Analysis of The Invisible Man by H.G Wells
Ralph Ellison was born in Oklahoma. From 1933 to 1936 he was educated as a musician
at the Tuskegee Institute. During that time he traveled to New York and visited Richard Wright,
which led him to write fiction. Since that time he has became a well-known critic; his articles,
reviews and short stories have been published in many national magazines. He won the National
Book Award and the Russwurm Award for the Invisible Man. His most acclaimed and only
novel; The Invisible Man is based on man who is just that Invisible, throughout the novel The
Invisible Man faces many obstacles throughout society, his invisibility is not physical but a
matter of not knowing where you belong , within the novel he attempts to find where he belongs
but all his attempts to find self worth all result in major consequences. Ultimately this tragic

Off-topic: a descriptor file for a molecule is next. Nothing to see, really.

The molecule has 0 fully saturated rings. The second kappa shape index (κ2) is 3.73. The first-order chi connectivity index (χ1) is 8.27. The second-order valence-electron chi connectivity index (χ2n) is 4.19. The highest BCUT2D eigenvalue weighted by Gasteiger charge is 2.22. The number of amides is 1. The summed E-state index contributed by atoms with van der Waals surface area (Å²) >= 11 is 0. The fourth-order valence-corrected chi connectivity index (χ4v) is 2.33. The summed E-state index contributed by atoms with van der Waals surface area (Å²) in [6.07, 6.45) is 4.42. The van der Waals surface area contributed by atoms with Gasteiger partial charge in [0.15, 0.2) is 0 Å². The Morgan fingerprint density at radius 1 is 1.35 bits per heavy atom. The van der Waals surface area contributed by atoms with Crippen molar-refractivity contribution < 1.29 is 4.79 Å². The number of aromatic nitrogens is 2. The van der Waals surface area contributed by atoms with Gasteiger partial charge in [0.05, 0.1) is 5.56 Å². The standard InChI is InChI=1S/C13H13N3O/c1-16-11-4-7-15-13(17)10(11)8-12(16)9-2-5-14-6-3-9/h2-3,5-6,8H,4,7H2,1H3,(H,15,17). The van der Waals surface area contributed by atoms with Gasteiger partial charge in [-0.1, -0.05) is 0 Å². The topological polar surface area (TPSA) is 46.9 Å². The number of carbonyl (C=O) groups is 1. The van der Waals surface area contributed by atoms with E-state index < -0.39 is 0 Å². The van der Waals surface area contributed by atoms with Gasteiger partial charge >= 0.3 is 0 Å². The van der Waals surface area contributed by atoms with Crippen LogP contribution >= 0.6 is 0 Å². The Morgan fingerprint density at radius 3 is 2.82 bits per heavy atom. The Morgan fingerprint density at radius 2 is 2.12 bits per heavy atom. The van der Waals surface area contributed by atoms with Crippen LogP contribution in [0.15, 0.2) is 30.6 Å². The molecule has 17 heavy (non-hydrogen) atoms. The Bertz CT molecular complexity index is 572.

unknown character faces many challenges to ultimately find who he is within.
Throughout the novel there are two recurring themes that convey the author's purpose,
which are Identity and Invisibility. The narrator describes his invisibility by saying, "I am
invisible ... simply because people refuse to see me." Throughout the Prologue, the narrator
connects his invisibility to things such as "the bodiless heads you see sometimes in circus
sideshows." He later explains that he is "neither dead nor in a state of suspended animation," but
rather is "in a state of hibernation." (Ellison 6) This invisibility is something that the narrator has
come to accept and even embrace, saying that he "did not become alive until he discovered his
invisibility." (Ellison 7) However, as we read on in the story, it is apparent that the invisibility
that the narrator experiences, goes much further than just white people unwilling to acknowledge
him for who he is.
While searching for his true identity, the narrator frequently encounters different
people who each see ...